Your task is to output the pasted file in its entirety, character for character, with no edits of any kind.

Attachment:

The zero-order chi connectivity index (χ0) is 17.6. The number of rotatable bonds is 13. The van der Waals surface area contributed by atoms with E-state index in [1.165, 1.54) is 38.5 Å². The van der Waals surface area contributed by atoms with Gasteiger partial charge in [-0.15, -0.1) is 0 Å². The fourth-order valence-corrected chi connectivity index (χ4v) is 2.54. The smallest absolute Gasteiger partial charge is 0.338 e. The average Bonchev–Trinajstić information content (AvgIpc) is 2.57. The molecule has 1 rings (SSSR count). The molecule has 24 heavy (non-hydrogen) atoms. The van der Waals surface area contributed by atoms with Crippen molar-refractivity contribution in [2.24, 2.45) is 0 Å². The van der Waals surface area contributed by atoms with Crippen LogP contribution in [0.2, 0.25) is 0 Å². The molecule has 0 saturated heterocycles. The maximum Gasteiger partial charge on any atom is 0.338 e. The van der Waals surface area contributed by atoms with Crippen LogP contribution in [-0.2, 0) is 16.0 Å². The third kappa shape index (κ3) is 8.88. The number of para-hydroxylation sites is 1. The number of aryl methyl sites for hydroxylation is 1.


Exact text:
The zero-order chi connectivity index (χ0) is 17.6. The number of rotatable bonds is 13. The van der Waals surface area contributed by atoms with E-state index in [1.165, 1.54) is 38.5 Å². The van der Waals surface area contributed by atoms with Gasteiger partial charge in [-0.15, -0.1) is 0 Å². The fourth-order valence-corrected chi connectivity index (χ4v) is 2.54. The smallest absolute Gasteiger partial charge is 0.338 e. The average Bonchev–Trinajstić information content (AvgIpc) is 2.57. The molecule has 1 rings (SSSR count). The molecule has 24 heavy (non-hydrogen) atoms. The van der Waals surface area contributed by atoms with Crippen molar-refractivity contribution in [2.24, 2.45) is 0 Å². The van der Waals surface area contributed by atoms with Crippen LogP contribution in [0.2, 0.25) is 0 Å². The molecule has 0 saturated heterocycles. The maximum Gasteiger partial charge on any atom is 0.338 e. The van der Waals surface area contributed by atoms with Crippen LogP contribution in [-0.2, 0) is 16.0 Å². The third kappa shape index (κ3) is 8.88. The number of para-hydroxylation sites is 1. The number of aryl methyl sites for hydroxylation is 1.